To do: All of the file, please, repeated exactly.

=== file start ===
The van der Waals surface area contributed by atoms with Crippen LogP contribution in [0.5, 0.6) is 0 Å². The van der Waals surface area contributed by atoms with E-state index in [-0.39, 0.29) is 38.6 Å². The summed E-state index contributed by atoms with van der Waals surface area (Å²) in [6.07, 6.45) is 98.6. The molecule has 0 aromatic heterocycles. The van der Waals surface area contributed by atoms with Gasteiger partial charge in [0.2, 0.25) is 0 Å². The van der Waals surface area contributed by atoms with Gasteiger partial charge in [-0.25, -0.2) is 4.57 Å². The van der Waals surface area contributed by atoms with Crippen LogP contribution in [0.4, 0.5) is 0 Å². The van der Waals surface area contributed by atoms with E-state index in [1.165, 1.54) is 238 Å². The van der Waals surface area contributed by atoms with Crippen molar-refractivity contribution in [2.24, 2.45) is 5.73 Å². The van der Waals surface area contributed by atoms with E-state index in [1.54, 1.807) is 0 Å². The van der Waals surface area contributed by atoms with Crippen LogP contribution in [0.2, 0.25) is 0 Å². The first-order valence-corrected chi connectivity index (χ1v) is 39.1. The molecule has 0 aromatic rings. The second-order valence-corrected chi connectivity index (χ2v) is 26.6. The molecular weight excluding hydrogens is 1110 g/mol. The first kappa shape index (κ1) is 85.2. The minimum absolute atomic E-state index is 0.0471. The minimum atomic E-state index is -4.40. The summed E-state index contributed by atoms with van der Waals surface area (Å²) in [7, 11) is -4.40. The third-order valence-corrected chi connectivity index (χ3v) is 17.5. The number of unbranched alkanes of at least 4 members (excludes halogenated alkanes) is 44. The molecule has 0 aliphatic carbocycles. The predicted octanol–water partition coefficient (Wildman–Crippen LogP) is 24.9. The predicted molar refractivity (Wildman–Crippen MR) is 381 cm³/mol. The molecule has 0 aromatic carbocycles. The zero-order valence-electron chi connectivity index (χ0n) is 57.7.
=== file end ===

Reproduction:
The van der Waals surface area contributed by atoms with Crippen LogP contribution in [0.5, 0.6) is 0 Å². The van der Waals surface area contributed by atoms with E-state index in [-0.39, 0.29) is 38.6 Å². The summed E-state index contributed by atoms with van der Waals surface area (Å²) in [6.07, 6.45) is 98.6. The molecule has 0 aromatic heterocycles. The van der Waals surface area contributed by atoms with Gasteiger partial charge in [0.2, 0.25) is 0 Å². The van der Waals surface area contributed by atoms with Gasteiger partial charge in [-0.25, -0.2) is 4.57 Å². The van der Waals surface area contributed by atoms with Crippen LogP contribution in [0.4, 0.5) is 0 Å². The van der Waals surface area contributed by atoms with E-state index in [1.165, 1.54) is 238 Å². The van der Waals surface area contributed by atoms with Crippen molar-refractivity contribution in [2.24, 2.45) is 5.73 Å². The van der Waals surface area contributed by atoms with E-state index in [1.54, 1.807) is 0 Å². The van der Waals surface area contributed by atoms with Crippen LogP contribution in [0.2, 0.25) is 0 Å². The first-order valence-corrected chi connectivity index (χ1v) is 39.1. The molecule has 0 aromatic rings. The second-order valence-corrected chi connectivity index (χ2v) is 26.6. The molecular weight excluding hydrogens is 1110 g/mol. The first kappa shape index (κ1) is 85.2. The minimum absolute atomic E-state index is 0.0471. The minimum atomic E-state index is -4.40. The summed E-state index contributed by atoms with van der Waals surface area (Å²) in [7, 11) is -4.40. The third-order valence-corrected chi connectivity index (χ3v) is 17.5. The number of unbranched alkanes of at least 4 members (excludes halogenated alkanes) is 44. The molecule has 0 aliphatic carbocycles. The predicted octanol–water partition coefficient (Wildman–Crippen LogP) is 24.9. The predicted molar refractivity (Wildman–Crippen MR) is 381 cm³/mol. The molecule has 0 aromatic carbocycles. The zero-order valence-electron chi connectivity index (χ0n) is 57.7.